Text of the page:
Anyone who drives a new car, uses any VoIP or IM, or takes a picture, uses an alarm, sends an FB or twitter update, etc., has had their expectations dramatically altered in the last few years. And those expectations are broad ones; that is, your expectations have been elevated in general.
I don’t just expect luxury items to meet these expectations, I expect everyday items to meet them. As Deming pointed out, the customer is a rapid learner.
So we ask Kia about where the next generation is going. When we asked John Vincent the same question last April, he focused on Software Defined Networks and their disruptive nature. SDN has pretty much entered the mainstream IT lexicon at this point. It’s been interesting watching that unfold in the marketplace.
Kia goes a bit more global scale . . .
Kia Behnia: Here is what’s going to happen: I think what we’ve seen is the consumerization of IT has really changed the users’ perspective of how things should be — they should be simple, they should be self-serviced, they should be highly automated.
I mean, you don’t have thousands of people at Facebook or Google resetting people’s passwords
You don’t have thousands of people behind the scenes at the Apple App Store when you publish your app directly to millions of people after approval process. So, I think what we’re really looking at over the next three to five years is a much higher degree of automation.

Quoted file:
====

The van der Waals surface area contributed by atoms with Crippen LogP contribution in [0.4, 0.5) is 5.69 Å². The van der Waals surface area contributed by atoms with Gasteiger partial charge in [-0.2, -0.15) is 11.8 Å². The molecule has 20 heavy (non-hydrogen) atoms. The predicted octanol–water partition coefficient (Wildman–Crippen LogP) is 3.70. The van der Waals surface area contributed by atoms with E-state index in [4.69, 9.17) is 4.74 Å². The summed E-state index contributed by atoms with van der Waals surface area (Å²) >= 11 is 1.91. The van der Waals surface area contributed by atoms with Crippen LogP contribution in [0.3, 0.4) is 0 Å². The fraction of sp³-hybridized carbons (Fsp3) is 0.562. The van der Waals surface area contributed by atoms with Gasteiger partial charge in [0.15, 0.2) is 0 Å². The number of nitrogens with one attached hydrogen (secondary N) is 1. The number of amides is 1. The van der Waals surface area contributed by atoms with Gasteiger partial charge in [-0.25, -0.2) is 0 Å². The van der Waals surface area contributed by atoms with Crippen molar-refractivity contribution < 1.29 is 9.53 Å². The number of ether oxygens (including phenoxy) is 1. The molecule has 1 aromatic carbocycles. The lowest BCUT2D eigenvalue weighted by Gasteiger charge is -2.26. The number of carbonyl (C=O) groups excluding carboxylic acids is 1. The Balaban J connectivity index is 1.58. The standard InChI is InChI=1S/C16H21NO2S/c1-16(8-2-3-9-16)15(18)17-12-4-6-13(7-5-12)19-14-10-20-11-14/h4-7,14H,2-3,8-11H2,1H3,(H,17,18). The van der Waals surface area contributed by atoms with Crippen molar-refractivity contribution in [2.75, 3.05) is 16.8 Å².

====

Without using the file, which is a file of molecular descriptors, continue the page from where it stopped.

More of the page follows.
Now what’s happening is this, if I could generalize for you for a second. It’s all about consumerizing the front end, so basically make the entities they experience highly consumerized — easy, no manual, self-service empower the user. OK. Then make the backend much more industrialized and automated. And so, it’s not an “either or”, it’s the best of both worlds.
It’s the ability for you to move to a model on the backend where you have a malleable, highly flexible infrastructure. I’m not going to use the C word, you know, whether it is the Cloud or virtual or what have you.
Let’s not get into semantics. It’s highly flexible and you can change it. Let’s get into a service-oriented model with defining applications where there is a recipe, blue prints, service models a more prescriptive way, so that they’re not simple VMs or simple images, it actually captures those services. And then on the front end, lets open it up for users to be able to use those services, request more services, request different ones of the services, have that power for self- service.
I think the future of IT, in organizations small and large; it’s about consumerizing the front end and industrializing the backend. And we’re already seeing this in action with many companies in mind. […] If you look at it that’s no different than what cloud companies have been doing. I mean you have Amazon, a bookseller, who probably knows consumerization better than any other company, at least in terms of retail.
And they’ve made purchasing a cloud environment as simple as buying a book. And guess what? When you do that, you have lots of customers who can get take advantage of those services. So why can’t it work within an enterprise? You know, why can’t deploying an application on a mobile device be as simple as publishing apps to the apps store and then subscribing?
I think sometimes we’ve created these barriers of complexity that make it more difficult for us to think about these in simple terms. Or terms that our customers would care about.